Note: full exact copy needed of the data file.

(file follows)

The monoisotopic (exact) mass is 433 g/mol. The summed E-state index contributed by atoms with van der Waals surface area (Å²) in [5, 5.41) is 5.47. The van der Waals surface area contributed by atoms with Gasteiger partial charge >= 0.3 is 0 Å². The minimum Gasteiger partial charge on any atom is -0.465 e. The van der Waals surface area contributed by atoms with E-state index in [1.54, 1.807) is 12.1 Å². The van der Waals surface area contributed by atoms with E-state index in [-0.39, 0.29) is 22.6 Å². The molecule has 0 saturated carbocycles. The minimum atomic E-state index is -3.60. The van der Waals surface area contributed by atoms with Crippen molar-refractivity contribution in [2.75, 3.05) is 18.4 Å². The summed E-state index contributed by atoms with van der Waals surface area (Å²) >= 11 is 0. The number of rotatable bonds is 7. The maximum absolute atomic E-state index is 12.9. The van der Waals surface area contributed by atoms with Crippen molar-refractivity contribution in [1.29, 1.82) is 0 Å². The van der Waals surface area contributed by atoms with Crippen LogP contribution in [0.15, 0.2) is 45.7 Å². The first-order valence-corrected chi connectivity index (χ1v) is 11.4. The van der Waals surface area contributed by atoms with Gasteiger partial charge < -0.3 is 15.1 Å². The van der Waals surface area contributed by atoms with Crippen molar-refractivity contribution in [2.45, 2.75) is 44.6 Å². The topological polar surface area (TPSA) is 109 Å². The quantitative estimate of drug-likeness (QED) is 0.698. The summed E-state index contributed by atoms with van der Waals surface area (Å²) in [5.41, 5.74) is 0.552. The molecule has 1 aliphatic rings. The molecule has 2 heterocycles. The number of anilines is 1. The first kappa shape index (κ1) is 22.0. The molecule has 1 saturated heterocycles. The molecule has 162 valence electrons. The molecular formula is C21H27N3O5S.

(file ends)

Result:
The monoisotopic (exact) mass is 433 g/mol. The summed E-state index contributed by atoms with van der Waals surface area (Å²) in [5, 5.41) is 5.47. The van der Waals surface area contributed by atoms with Gasteiger partial charge >= 0.3 is 0 Å². The minimum Gasteiger partial charge on any atom is -0.465 e. The van der Waals surface area contributed by atoms with E-state index in [1.54, 1.807) is 12.1 Å². The van der Waals surface area contributed by atoms with E-state index in [-0.39, 0.29) is 22.6 Å². The molecule has 0 saturated carbocycles. The minimum atomic E-state index is -3.60. The van der Waals surface area contributed by atoms with Crippen molar-refractivity contribution in [2.75, 3.05) is 18.4 Å². The summed E-state index contributed by atoms with van der Waals surface area (Å²) >= 11 is 0. The number of rotatable bonds is 7. The maximum absolute atomic E-state index is 12.9. The van der Waals surface area contributed by atoms with Crippen molar-refractivity contribution in [1.29, 1.82) is 0 Å². The van der Waals surface area contributed by atoms with Crippen LogP contribution in [0.15, 0.2) is 45.7 Å². The first-order valence-corrected chi connectivity index (χ1v) is 11.4. The van der Waals surface area contributed by atoms with Gasteiger partial charge < -0.3 is 15.1 Å². The van der Waals surface area contributed by atoms with Crippen molar-refractivity contribution in [2.45, 2.75) is 44.6 Å². The topological polar surface area (TPSA) is 109 Å². The quantitative estimate of drug-likeness (QED) is 0.698. The summed E-state index contributed by atoms with van der Waals surface area (Å²) in [5.41, 5.74) is 0.552. The molecule has 1 aliphatic rings. The molecule has 2 heterocycles. The number of anilines is 1. The first kappa shape index (κ1) is 22.0. The molecule has 1 saturated heterocycles. The molecule has 162 valence electrons. The molecular formula is C21H27N3O5S.